1. OCAU Merchandise is available! Check out our 20th Anniversary Mugs, Classic Logo Shirts and much more! Discussion in this thread.
    Dismiss Notice

Jill of the Jungle

Discussion in 'Retro & Arcade' started by micsway123, Sep 7, 2021.

  1. badmofo

    badmofo Member

    Joined:
    Oct 10, 2011
    Messages:
    1,790
    Location:
    Australia
    I have all 3 but only ever finished episode 1 - the next 2 look cool too but it bothered me that they changed the sound effects!

    It plays well with a game pad IMO but that's a recent revelation for me - as mentioned keyboard was and probably still is the best controller going around. Now that I'm an old man though I like to sit back in a comfy chair so a good pad is a winner.
     
  2. DonutKing

    DonutKing Member

    Joined:
    Mar 21, 2004
    Messages:
    1,572
    Location:
    Tweed/Gold Coast
    I definitely agree about Hocus Pocus, very repetitive - feels a bit like the devs were just phoning it in by episode 4.

    Jill doesn't really have that issue, IMO. There's enough variation in the levels and enemies to keep things interesting. Plus you get to turn into different animals (fish, phoenix, frog etc) that all play differently.
     
    baronbaldric likes this.
  3. CRTified

    CRTified Member

    Joined:
    Jan 25, 2021
    Messages:
    406
    The above posts touch on something which (trivially) fascinates me : citing the Wiki sentence "The game started out as a platforming level editor", this shows how Sweeney was highly engine-focused even in his early work. Showing the sheer length of pedigree behind his enthroned position as cutting-edge modern Engine overlord. Other clues can be seen in his personal history (e.g. "wrote own text editor so he had a primitive IDE to program in", self taught programming early teens, all that jazz).

    Another trivia which came to light while reading is that the graphics dude for Jill, one Joe Hitchens, also did the graphics for Epic games Xargon and (more meaningfully) Epic Pinball. All have a certain style (e.g. liberal use of colour gradients). Certainly Xargon, almost feels like a male-reskinned version of Jill.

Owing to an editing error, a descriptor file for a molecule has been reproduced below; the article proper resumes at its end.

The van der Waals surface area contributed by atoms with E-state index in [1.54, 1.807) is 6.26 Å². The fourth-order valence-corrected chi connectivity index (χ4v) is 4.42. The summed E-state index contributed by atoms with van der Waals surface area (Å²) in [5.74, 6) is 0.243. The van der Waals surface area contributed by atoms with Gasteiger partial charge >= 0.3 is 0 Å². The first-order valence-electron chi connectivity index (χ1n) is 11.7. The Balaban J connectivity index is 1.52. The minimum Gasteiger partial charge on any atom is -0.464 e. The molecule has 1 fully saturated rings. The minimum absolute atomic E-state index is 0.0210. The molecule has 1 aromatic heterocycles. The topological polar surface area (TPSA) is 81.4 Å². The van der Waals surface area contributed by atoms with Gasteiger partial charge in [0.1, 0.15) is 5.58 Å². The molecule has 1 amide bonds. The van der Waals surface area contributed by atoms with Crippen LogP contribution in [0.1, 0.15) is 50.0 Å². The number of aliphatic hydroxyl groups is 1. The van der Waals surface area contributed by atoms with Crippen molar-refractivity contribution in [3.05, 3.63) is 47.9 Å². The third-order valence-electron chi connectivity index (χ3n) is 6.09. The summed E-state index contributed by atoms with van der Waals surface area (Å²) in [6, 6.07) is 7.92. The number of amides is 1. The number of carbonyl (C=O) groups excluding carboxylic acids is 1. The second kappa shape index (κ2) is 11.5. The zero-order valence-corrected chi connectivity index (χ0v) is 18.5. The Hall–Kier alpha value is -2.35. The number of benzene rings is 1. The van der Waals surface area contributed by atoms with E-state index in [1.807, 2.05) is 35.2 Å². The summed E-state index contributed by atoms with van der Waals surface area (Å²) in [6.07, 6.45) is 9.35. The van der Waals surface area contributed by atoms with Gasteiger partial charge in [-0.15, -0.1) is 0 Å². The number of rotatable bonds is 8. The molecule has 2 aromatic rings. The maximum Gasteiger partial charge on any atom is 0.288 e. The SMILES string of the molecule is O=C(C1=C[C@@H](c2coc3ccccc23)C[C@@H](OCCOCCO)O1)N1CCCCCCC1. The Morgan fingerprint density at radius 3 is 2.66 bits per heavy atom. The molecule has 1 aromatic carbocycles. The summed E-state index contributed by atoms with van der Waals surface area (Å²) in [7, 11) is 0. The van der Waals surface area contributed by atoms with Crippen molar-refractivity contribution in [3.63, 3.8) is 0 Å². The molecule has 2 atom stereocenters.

And indeed most of those early Epic platformers, while fun in their own ways, did have a certain copy-and-paste feeling which in hindsight (referring to Sweeney's Level Editor-centric tendencies) was probably the result of his "Make a great level editor, and then use it to make a game" approach - a technical template which ultimately became the modern norm, refined over the decades since. Not to imply Sweeney was first or only, in this regard!, but simply to mention it all as Relevant Trivia Of Interest. :)
     
    Last edited: Sep 8, 2021
    elvis and colmaz like this.
  4. elvis

    elvis Old school old fool

    Joined:
    Jun 27, 2001
    Messages:
    46,311
    Location:
    Brisbane
    I really enjoyed the way you could identify artists/developers on old games from these commonalities.

    It doesn't really happen any more now that games have scaled to enormous sizes. That, and many old games artists were the programmers themselves, many of whom had no real formal training in art (audio was often the same). These days you have entire art teams, dedicated art directors (even for different parts of the game - characters, backgrounds, etc), and art styles designed and chosen for a specific theme well beyond the style of any one individual.

    While it's all more professional these days, I think it has lost some of the charm in other ways too. Or maybe that's just me falling for nostalgia again. :)
     
    Fitzi and Flamin Joe like this.
  5. Vanne

    Vanne Member

    Joined:
    Apr 20, 2003
    Messages:
    3,222
    Location:
    DXB.. mostly.
    Not to take anything away from big team shows, some are exceptional, while many others are rather lack lustre.. I just bought Days Gone, as I've been hanging to play that game for yonks.. and even though the graphics are really awesome, I feel outside of the game.. (not sure if that makes sense) I like the story (so far) but the game mechanics leave something to be desired.. it's clunky as hell..

    Games like Jill, very simple, and I am not comparing the game mechanics as they are worlds apart, but at least Jill is responsive and I feel in control.. I don't get that with a lot of new games.

    Really weird. For me the analogy (shit! is part of that word Anal,?) Is like Suzuki and Yamaha.. one you sit on, the other you sit in, or that's what it feels like.

    Even though some of those older games are very often made by one guy, or sometimes a smaller group, it's easier to take that game to where you want it to be. Sometimes this goes both ways ,(Diablo for example wasn't supposed to be a click click click click game, but because of that change, it became awesome)

    Gave Jill a spin last night as yeah it does feel a lot like keen, though absolutely nothing like Jungle Hunt, so shows you how wrong initial screen shot impressions can be. I still can't say I am a fan, but I can appreciate it as a one guy coder team show.
     
    Flamin Joe likes this.